Widespread tornadoes are expected throughout the entire Florida Peninsula and into southern Georgia and South Carolina. There could be more than 100 tornadoes associated with this landfall situation.
Expect catastrophic destruction and long term problems from the catastrophe: no utilities, water, food, or fuel for weeks if not months. It will take a long time to make some parts of Florida habitable again. Even if people survive in their homes, they will find their neighborhoods cut off from civilization for potentially a long period of time, especially in mandatory evacuation areas in southwest Florida. With all of these potential and likely threats, a slew of watches and warnings are up.
A Storm Surge Warning is in effect for:
- Volusia/Brevard County Line southward around the Florida peninsulat o Chassahowitzka
- Florida Keys
- Tampa Bay
A Storm Surge Watch is in effect for:
- North of the Volusia/Brevard County Line to the Flagler/Volusia County line
- North of Chassahowitzka to Suwannee River
A Hurricane Warning is in effect for:
- Flagler/Volusia County Line southward around the Florida peninsula to Chassahowitzka
- Florida Keys
- Lake Okeechobee
- Florida Bay
- Cuban provinces of Camaguey, Ciego de Avila, Sancti Spiritus, Villa Clara, and Matanzas
- Northwestern Bahamas
A Hurricane Watch is in effect for:
- North of the Flagler/Volusia County Line to Fernandina Beach
- North and west of Chassahowitzka to Indian Pass
- Cuban provinces of Holguin and Las Tunas
A Tropical Storm Warning is in effect for:
- Cuban provinces of Holguin, Las Tunas, La Habana, and Ciudad de la Habana
A Tropical Storm Watch is in effect for:
- North of Fernandina Beach to Altamaha Sound
A Storm Surge Warning means there is a danger of life-threatening inundation, from rising water moving inland from the coastline, during the next 36 hours in the indicated locations. This is a life-threatening situation. Persons located within these areas should take all necessary actions to protect life and property from rising water and the potential for other dangerous conditions. Promptly follow evacuation and other instructions from local officials. A Storm Surge Watch means there is a possibility of life-threatening inundation, from rising water moving inland from the coastline, in the indicated locations during the next 48 hours.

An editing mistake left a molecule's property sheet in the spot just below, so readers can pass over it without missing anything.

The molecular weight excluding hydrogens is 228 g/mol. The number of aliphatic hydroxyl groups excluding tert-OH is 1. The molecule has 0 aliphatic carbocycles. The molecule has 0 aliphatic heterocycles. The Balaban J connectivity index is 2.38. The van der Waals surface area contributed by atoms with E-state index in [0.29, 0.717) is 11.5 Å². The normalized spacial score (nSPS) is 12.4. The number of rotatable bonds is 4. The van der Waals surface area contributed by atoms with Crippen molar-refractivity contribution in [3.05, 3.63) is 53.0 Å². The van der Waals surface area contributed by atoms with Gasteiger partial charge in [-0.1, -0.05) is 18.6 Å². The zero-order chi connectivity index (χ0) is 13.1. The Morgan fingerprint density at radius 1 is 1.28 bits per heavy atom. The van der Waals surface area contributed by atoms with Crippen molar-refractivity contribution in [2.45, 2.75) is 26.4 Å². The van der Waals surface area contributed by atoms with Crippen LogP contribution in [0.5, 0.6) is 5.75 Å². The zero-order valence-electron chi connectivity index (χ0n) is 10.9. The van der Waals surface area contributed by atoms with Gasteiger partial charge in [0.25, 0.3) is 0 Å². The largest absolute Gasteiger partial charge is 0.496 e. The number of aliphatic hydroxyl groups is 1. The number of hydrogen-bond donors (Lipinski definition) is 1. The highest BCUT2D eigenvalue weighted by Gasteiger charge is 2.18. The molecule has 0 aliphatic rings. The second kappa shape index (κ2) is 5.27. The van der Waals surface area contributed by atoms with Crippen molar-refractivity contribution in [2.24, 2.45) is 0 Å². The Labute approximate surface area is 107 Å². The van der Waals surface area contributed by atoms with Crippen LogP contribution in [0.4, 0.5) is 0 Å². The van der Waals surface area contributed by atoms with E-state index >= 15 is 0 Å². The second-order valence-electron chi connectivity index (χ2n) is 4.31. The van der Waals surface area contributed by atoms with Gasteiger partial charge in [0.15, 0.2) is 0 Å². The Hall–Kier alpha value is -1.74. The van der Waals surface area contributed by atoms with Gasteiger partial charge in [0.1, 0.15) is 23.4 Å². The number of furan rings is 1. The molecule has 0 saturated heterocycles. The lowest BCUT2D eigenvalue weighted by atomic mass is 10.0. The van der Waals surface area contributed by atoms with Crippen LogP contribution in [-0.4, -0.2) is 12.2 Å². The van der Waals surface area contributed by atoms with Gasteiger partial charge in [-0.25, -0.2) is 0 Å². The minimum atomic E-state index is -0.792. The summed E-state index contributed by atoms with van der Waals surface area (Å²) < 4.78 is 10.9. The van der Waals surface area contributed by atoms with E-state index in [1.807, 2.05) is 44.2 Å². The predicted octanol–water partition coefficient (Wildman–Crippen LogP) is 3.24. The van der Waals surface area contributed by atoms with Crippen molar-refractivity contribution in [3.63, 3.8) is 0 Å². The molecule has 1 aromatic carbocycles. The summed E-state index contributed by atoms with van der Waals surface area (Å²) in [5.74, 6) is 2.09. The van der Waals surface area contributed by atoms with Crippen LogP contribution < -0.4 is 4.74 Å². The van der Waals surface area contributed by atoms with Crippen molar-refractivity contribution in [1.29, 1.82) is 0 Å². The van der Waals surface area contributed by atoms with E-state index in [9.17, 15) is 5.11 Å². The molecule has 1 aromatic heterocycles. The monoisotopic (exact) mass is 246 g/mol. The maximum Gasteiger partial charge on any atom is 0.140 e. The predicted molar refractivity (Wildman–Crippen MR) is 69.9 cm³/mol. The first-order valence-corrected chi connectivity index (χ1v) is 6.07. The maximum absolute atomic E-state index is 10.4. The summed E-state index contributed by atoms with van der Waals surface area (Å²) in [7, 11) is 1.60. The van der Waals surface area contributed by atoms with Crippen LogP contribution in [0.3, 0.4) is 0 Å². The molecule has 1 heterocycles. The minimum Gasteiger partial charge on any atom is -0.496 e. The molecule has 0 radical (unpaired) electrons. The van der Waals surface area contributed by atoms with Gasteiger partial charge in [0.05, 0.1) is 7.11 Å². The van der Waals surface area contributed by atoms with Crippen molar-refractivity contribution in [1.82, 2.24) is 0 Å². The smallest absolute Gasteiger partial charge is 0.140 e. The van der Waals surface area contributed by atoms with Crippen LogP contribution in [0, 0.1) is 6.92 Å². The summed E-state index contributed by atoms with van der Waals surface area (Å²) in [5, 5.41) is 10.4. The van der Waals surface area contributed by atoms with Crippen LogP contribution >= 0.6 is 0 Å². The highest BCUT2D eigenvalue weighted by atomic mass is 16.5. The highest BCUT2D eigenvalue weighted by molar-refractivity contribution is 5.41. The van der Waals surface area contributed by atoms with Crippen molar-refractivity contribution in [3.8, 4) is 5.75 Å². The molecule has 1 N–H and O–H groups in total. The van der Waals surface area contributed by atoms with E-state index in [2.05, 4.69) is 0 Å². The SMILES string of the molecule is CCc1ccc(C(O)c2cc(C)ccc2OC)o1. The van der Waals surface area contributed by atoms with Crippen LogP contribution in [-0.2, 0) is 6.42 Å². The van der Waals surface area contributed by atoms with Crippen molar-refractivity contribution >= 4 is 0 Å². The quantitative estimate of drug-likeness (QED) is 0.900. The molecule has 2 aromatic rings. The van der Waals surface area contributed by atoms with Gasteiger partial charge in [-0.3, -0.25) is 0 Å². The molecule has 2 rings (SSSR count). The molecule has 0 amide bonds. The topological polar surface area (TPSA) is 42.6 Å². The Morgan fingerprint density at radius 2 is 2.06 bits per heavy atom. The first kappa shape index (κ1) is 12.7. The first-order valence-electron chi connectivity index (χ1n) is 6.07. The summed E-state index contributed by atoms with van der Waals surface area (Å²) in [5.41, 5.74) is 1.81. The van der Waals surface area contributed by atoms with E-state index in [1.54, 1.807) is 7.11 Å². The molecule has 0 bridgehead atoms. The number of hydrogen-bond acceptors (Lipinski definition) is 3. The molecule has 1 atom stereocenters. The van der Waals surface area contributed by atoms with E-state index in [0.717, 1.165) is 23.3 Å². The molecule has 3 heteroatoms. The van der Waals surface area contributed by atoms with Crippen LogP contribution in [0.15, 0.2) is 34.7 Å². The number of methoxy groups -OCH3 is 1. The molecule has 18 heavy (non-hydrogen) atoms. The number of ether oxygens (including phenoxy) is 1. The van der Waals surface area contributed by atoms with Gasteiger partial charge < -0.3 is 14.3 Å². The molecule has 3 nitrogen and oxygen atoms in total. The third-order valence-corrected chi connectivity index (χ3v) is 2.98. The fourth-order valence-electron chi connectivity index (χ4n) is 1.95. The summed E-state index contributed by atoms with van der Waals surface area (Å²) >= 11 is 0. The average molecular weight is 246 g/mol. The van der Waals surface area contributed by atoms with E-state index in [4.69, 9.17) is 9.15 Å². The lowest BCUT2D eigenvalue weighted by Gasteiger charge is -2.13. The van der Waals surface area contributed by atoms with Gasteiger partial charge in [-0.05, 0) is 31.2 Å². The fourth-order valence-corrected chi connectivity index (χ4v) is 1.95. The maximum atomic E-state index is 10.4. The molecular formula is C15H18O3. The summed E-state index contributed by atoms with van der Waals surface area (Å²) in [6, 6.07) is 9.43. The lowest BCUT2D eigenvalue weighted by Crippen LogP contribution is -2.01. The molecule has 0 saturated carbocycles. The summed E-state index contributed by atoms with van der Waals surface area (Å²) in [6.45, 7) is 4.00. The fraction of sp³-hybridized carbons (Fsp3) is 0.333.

A Hurricane Warning means that hurricane conditions are expected somewhere within the warning area. Preparations to protect life and property should be rushed to completion.
A Hurricane Watch means that hurricane conditions are possible within the watch area. A watch is typically issued 48 hours before the anticipated first occurrence of tropical-storm-force winds, conditions that make outside preparations difficult or dangerous.
A Tropical Storm Warning means that tropical storm conditions are expected somewhere within the warning area.
A Tropical Storm Watch means that tropical storm conditions are possible within the watch area, generally within 48 hours.